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Discussion Starter · #1 ·
Well, I'm in need of you antenna gurus out there...


As of a week ago, I only had a dual band (VHF & UHF) yagi in the attic. VHF reception was fine, but UHF performance did not allow me to reliably receive all Wash DC and Baltimore DTV stations.


My solution was to add a CM 3021 on the roof and combine its output with the attic VHF/UHF. I used a RS UHF/VHF combiner to merge the UHF from the 3021 and the VHF from the attic dual. So far, so good. This setup worked, but I needed more gain on UHF due to lots of downstream splitting in my house.


So I added an old RS 15-20 dB bullet amplifier (yes, it's not the best, but it was free in my parts box!) at the 3021. And I plugged in the power injector separate from the VHF/UHF combiner just to test the 3021's amplified performance alone. Great results! Lots of signal.


BUT....when I then combined the amplified 3021 with the attic VHF/UHF, my UHF reception was filled with very bad interference, as in completely unwatchable on analog, and no signal on digital. The combination of the attic dual, the RS combiner, and the amplifier is somehow creating great interference. This combiner is supposed to pass DC (amplifier power) thru the UHF side only, and I verified this with a multitester. I also tried injecting the power upstream of the combiner with the same bad results. When I disconnect the attic dual from the setup (leaving the combiner inline with power to the amp) all is good again. Bottomline, of the three system components (attic dual antenna, roof UHF, amplifier), you can pick any two and it works great.


Next, I inserted a 12dB attenuator in the UHF before the combiner, and this made the bad interference go away, but does not leave me with enough signal strength (although it's better than without any amplification.)


Does anyone have any thoughts on what is happening here? In principal, this setup should work, yes? Should I try a better quality amp? Better quality UHF/VHF combiner? A variable attenuator inline?


Thanks, Gerald C.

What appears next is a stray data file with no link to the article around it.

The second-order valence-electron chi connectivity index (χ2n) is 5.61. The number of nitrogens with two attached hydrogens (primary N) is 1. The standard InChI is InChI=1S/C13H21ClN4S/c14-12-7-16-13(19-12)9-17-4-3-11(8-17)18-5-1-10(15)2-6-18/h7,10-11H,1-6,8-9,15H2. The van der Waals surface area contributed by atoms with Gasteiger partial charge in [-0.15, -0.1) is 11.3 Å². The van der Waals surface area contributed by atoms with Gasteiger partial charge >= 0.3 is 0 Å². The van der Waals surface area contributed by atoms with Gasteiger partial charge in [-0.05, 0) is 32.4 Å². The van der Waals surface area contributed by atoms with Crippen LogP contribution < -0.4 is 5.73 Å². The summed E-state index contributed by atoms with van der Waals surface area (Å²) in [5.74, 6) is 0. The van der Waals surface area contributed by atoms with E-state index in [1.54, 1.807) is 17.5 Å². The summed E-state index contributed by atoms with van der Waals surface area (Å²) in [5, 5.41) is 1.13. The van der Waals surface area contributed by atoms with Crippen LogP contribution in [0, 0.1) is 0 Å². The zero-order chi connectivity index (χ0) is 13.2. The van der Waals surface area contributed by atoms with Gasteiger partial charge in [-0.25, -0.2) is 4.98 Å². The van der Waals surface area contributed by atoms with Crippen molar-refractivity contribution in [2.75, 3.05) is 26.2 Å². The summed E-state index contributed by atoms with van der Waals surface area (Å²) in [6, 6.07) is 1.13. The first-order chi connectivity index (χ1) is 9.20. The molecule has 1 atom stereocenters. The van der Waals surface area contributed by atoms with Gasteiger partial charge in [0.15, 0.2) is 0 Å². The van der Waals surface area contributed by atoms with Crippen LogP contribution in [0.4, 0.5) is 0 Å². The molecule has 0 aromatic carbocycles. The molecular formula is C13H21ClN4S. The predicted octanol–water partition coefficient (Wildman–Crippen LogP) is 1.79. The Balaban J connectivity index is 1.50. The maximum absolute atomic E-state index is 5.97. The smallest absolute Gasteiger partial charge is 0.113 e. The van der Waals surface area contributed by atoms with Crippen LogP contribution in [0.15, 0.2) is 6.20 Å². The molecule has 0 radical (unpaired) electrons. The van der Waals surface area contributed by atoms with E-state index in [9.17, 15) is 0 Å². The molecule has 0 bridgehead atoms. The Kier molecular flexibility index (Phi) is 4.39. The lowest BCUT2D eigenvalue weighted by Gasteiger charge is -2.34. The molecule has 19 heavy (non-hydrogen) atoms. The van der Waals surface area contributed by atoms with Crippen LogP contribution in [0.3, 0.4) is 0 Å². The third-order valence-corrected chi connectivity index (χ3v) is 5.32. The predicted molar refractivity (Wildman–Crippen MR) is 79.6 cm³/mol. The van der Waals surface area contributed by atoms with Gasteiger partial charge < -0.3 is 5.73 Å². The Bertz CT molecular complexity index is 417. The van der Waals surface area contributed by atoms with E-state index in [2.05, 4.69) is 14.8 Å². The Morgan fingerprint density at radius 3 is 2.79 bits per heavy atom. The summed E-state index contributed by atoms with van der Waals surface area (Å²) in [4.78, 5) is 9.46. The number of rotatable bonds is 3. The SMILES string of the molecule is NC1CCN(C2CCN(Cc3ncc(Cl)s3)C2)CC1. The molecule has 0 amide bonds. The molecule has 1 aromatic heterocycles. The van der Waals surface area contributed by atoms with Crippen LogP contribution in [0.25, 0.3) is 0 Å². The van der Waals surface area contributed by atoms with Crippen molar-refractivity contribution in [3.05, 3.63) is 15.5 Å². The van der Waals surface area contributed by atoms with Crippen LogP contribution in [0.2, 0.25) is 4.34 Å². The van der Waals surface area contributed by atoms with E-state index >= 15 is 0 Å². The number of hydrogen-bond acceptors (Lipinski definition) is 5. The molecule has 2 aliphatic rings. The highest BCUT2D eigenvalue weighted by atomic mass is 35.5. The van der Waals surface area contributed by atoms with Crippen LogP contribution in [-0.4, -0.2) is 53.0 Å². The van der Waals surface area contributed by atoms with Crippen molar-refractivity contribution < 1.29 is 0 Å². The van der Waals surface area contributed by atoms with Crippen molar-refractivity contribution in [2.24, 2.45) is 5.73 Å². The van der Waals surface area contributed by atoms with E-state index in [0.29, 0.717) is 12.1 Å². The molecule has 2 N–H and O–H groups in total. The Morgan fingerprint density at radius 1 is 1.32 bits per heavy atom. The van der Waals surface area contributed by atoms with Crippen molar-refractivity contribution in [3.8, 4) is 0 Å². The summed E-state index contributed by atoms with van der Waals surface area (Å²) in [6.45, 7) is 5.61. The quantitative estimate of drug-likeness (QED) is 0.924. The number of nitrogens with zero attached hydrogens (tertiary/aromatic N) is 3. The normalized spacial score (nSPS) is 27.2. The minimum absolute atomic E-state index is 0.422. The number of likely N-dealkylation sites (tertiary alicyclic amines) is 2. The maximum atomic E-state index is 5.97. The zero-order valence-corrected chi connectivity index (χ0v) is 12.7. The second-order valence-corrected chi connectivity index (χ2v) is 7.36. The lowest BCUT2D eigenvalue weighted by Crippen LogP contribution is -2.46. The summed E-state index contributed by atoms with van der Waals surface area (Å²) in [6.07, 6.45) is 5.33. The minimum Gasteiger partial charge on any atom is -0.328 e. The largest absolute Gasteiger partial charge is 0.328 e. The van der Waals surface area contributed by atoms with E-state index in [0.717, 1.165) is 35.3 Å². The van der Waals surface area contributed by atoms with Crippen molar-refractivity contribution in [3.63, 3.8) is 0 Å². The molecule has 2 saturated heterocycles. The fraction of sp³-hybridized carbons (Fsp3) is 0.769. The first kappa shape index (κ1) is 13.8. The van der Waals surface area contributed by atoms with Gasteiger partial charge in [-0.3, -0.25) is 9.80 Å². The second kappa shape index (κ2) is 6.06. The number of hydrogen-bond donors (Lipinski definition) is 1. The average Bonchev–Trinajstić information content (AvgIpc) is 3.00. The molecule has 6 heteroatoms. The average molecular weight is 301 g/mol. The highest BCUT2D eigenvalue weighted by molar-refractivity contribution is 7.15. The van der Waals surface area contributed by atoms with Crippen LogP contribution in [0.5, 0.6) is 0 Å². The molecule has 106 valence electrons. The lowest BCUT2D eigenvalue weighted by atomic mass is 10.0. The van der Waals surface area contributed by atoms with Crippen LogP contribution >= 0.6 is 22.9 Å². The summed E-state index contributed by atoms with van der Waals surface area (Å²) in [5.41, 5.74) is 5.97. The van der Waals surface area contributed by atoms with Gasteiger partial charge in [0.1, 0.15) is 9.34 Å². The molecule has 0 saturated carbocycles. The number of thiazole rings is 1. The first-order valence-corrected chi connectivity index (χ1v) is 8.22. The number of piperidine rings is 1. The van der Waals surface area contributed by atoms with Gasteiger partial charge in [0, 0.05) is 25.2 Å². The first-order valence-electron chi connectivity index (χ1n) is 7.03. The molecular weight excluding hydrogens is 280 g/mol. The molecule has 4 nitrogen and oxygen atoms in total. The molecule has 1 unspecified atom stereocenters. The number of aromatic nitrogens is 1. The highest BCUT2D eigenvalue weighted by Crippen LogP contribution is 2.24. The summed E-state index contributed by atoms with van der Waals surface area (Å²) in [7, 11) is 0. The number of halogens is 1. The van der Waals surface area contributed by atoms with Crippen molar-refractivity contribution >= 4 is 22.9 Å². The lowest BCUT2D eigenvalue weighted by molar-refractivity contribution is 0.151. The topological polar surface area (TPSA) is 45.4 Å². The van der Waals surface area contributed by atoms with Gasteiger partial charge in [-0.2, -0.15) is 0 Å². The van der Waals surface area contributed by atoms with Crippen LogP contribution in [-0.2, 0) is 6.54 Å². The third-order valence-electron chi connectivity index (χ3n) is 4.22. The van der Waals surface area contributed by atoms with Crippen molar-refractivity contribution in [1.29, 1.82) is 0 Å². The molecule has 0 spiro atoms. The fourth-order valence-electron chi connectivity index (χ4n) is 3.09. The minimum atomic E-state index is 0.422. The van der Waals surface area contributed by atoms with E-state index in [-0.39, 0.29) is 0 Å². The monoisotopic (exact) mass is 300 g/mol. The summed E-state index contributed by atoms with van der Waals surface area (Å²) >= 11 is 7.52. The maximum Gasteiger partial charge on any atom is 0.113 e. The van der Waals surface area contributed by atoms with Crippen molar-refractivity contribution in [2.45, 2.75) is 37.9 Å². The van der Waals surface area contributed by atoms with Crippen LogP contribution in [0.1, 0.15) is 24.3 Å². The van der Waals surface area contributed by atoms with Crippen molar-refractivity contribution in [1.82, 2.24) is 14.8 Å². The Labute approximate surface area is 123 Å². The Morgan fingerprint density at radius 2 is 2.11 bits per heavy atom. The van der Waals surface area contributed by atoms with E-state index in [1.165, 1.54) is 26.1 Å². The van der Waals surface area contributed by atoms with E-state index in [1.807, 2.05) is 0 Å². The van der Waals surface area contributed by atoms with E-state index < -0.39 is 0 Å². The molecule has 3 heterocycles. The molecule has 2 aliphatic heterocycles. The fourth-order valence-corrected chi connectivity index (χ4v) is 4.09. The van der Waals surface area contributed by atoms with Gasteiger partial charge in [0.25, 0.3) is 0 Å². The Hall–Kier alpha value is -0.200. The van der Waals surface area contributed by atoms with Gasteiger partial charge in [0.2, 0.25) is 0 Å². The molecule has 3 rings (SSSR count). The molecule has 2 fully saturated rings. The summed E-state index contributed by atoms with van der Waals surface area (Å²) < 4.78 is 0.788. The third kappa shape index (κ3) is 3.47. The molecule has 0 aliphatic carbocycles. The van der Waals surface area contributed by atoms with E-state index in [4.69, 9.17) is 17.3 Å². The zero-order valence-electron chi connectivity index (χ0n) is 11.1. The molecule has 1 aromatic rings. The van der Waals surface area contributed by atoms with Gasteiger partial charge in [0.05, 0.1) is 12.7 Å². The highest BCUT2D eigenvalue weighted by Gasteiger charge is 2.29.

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"In principal, this setup should work, yes?"

Sorry to say, no.


Combining RF signals from two different antennas will allow them to cancel each other out. You'll need to filter out the UHF from the previous antenna, or filter out specific channels.


Radio Shack has a good VHF/UHF splitter/filter. VHF & UHF in on one coax, VHF & UHF out on separate coax. This is part of the Gold series, some stores may not carry it, it's not real cheap either, I think over $10, but it works.


Another way is to use the Channel Master products. Check out this link for more details: http://www.avsforum.com/ubb/Forum11/HTML/014710.html



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Sounds like the same problem I had when setting up my antenna and amp. What worked for me (and might also help you) was to put the attenuator on the output of the UHF amp. I found that without an attenuator it was overloading the front end of my TV but attenuating the input didn't amplify the signal enough. Putting it on the output amplified the signal but reduced it to a level where it wasn't causing a problem anymore. I used a 6dB attenuator in my situation - you may want to try a variable until you find the value that works for you.
 

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What you have going on is "MULTIPATH" from UHF reception on both antennas (I'm fighting this one myself - and my "other" antenna is not even a UHF).


What you can try (at least what I'm trying to do) - get one or more Low-pass filters (I've got 2 in place and a 3rd on the way) (see http://www.smarthome.com/7822.html ) and put them on the dual-band. You could also try hacking off the UHF part of the dual-band. Finally, if it is just 1 or 2 channels that are causing problems, look at using the Channelmaster Jointenna's as bandpass filters on the dual band.


The whole goal here is to effectively negate the UHF reception on the dual-band, or make it so small that your 3021/pre-amp overwhelms it.